state a claim based upon the alleged refusal to call his
witnesses at the disciplinary hearings. As alleged by
Plaintiff, the witnesses' expected testimony would have
been duplicative of Plaintiff's own statements. In that
circumstance, prison officials were not required to call
Plaintiff's witnesses. Piggie v. Cotton, 344
F.3d 674, 677 (7th Cir. 2003). Further, due process requires
only “some evidence” to support a guilty finding
at a disciplinary hearing, which was outlined in the reports
Plaintiff provided. (Doc. 1-1 at 3-4); Scruggs v.
Jordan, 485 F.3d 934, 941 (7th Cir. 2007).
Plaintiff cannot state a federal claim based on the violation
of state law or regulations, and the denial of an
administrative complaint is not sufficient to impose
liability under § 1983. See Lennon v. City of
Carmel, 865 F.3d 503, 509 (7th Cir. 2017) (failure to
follow state law does not violate Constitution); George
v. Smith, 507 F.3d 605, 607 (7th Cir. 2007)
(“Ruling against a prisoner on an administrative
complaint does not cause or contribute to the
violation.”). Plaintiff also does not allege how the
named defendants would have been responsible for copying
documents he sent to the law library. For these reasons, the
remaining claims Plaintiff alleges will be dismissed.
1. Pursuant to its merit review of the Complaint under 28
U.S.C. § 1915A, the court finds that the plaintiff
states a First Amendment retaliation claim against Defendants
Pierce Jr., Davis, Salinas, Buford, Brown, and Farr. Any
additional claims shall not be included in the case, except
at the court's discretion on motion by a party for good
cause shown or pursuant to Federal Rule of Civil Procedure
2. This case is now in the process of service. The plaintiff
is advised to wait until counsel has appeared for the
defendants before filing any motions, in order to give the
defendants notice and an opportunity to respond to those
motions. Motions filed before defendants' counsel has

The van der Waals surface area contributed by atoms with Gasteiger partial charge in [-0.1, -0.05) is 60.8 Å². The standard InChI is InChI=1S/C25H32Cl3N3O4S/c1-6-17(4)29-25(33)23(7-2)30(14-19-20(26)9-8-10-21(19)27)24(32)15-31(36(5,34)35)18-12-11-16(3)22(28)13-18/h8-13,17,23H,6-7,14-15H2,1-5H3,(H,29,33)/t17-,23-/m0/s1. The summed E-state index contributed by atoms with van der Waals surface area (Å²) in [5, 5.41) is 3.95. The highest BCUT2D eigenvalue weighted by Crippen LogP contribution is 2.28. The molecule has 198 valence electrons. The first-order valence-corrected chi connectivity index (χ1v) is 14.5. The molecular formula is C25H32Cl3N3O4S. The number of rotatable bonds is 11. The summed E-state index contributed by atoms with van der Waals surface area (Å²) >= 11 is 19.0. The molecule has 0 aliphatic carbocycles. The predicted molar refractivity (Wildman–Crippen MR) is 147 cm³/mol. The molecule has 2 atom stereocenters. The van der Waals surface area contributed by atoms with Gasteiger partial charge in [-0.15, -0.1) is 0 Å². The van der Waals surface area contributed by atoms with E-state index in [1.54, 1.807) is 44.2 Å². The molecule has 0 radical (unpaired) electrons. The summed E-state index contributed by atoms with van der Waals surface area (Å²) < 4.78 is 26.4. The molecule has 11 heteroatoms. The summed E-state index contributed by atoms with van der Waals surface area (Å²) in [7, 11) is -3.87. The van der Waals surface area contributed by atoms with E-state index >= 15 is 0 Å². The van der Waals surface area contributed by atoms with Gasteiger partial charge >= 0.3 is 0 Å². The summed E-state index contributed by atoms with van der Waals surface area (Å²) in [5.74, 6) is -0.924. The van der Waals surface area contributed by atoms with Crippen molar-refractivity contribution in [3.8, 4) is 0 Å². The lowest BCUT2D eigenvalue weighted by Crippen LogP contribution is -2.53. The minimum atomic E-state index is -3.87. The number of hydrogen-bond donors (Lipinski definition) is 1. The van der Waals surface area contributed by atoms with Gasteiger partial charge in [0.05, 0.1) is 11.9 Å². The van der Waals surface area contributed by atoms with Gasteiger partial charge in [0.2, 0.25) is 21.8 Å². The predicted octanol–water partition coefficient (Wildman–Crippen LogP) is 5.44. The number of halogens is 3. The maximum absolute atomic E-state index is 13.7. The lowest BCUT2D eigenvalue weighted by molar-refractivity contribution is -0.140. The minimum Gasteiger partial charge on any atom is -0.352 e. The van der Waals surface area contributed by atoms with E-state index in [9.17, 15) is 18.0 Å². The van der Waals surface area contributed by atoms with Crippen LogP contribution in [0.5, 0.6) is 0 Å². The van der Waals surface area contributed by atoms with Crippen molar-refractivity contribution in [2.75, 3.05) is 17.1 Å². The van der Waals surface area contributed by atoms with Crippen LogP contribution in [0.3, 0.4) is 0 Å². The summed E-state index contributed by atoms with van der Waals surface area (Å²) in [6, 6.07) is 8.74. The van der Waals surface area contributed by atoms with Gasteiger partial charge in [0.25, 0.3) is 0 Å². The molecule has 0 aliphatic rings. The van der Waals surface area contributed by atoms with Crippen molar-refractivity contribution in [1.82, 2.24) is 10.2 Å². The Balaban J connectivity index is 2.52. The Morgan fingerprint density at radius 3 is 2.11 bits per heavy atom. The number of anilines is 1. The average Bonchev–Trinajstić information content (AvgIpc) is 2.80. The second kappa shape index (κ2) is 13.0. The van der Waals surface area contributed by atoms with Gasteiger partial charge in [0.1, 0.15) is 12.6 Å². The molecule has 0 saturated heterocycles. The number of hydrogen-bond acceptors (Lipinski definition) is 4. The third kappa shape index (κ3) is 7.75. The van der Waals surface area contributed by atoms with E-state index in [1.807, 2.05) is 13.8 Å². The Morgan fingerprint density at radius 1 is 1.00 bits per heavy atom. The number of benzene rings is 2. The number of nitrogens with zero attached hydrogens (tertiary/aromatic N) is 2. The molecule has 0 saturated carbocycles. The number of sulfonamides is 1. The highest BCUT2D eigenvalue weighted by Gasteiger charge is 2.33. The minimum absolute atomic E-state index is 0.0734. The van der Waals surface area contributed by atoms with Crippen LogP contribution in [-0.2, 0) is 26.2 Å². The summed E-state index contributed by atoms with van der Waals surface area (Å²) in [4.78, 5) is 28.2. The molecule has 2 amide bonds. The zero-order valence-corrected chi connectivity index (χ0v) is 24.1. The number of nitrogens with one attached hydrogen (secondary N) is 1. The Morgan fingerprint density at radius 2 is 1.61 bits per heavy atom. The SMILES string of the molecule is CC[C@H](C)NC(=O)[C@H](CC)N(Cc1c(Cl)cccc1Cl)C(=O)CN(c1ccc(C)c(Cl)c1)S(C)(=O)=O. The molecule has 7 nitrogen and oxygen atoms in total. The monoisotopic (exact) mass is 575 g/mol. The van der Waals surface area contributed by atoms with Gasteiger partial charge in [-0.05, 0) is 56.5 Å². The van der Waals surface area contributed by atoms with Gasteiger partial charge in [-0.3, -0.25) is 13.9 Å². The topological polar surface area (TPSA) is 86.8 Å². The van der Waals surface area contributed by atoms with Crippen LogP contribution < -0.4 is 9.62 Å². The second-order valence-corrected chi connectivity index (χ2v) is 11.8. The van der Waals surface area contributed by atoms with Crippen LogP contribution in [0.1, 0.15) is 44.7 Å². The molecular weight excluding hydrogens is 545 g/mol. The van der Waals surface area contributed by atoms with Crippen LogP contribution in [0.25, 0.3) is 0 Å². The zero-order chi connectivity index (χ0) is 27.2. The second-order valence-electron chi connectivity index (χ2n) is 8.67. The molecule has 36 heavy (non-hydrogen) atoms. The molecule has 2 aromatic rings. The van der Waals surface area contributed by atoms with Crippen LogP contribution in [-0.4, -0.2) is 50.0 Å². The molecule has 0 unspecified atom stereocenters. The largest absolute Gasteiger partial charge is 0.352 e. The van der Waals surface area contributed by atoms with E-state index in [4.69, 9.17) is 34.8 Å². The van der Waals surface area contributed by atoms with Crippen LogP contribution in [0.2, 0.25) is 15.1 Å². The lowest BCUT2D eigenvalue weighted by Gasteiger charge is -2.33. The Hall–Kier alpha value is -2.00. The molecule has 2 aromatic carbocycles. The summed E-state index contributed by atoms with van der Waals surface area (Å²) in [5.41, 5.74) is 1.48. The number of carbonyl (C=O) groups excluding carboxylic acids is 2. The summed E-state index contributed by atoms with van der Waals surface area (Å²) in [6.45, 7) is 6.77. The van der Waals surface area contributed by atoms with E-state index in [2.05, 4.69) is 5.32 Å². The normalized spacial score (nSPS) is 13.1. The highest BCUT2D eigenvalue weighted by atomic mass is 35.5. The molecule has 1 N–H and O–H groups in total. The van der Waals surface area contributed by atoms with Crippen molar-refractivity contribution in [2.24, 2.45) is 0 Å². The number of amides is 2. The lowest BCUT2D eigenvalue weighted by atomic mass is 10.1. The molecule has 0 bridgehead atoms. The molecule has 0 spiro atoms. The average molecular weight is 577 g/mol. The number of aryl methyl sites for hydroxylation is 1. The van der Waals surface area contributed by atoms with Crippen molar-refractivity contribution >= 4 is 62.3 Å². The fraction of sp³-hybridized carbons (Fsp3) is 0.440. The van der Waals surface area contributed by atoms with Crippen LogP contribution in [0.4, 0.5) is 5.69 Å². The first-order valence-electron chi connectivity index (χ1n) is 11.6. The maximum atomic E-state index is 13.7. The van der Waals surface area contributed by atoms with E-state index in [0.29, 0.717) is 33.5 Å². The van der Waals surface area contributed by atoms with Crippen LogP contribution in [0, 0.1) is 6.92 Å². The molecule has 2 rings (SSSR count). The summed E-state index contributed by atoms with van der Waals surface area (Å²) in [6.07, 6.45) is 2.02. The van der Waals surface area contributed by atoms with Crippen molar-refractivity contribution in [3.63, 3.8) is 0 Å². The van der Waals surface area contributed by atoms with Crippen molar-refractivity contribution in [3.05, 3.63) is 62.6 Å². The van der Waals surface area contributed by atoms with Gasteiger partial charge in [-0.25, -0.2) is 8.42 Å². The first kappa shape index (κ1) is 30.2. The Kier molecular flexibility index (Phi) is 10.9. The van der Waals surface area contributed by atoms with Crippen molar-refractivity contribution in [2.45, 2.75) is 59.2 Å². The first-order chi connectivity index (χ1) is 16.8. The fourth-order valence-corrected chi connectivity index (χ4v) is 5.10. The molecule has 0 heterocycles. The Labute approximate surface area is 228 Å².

filed an appearance will generally be denied as premature.
The plaintiff need not submit any evidence to the court at
this time, unless otherwise directed by the court.
3. The court will attempt service on the defendants by
mailing each defendant a waiver of service. The defendants
have 60 days from the date the waiver is sent to file an
answer. If the defendants have not filed answers or appeared
through counsel within 90 days of the entry of this order,
the plaintiff may file a motion requesting the status of
service. After the defendants have been served, the court
will enter an order setting discovery and dispositive motion
4. With respect to a defendant who no longer works at the
address provided by the plaintiff, the entity for whom that
defendant worked while at that address shall provide to the
clerk said defendant's current work address, or, if not
known, said defendant's forwarding address. This
information shall be used only for effectuating service.
Documentation of forwarding addresses shall be retained only
by the clerk and shall not be maintained in the public docket
nor disclosed by the clerk.
5. The defendants shall file an answer within 60 days of the
date the waiver is sent by the clerk. A motion to dismiss is
not an answer. The answer should include all defenses
appropriate under the Federal Rules. The answer and
subsequent pleadings shall be to the issues and claims stated
in this opinion. In general, an answer sets forth the
defendants' positions. The court does not rule on the
merits of those positions unless and until a ...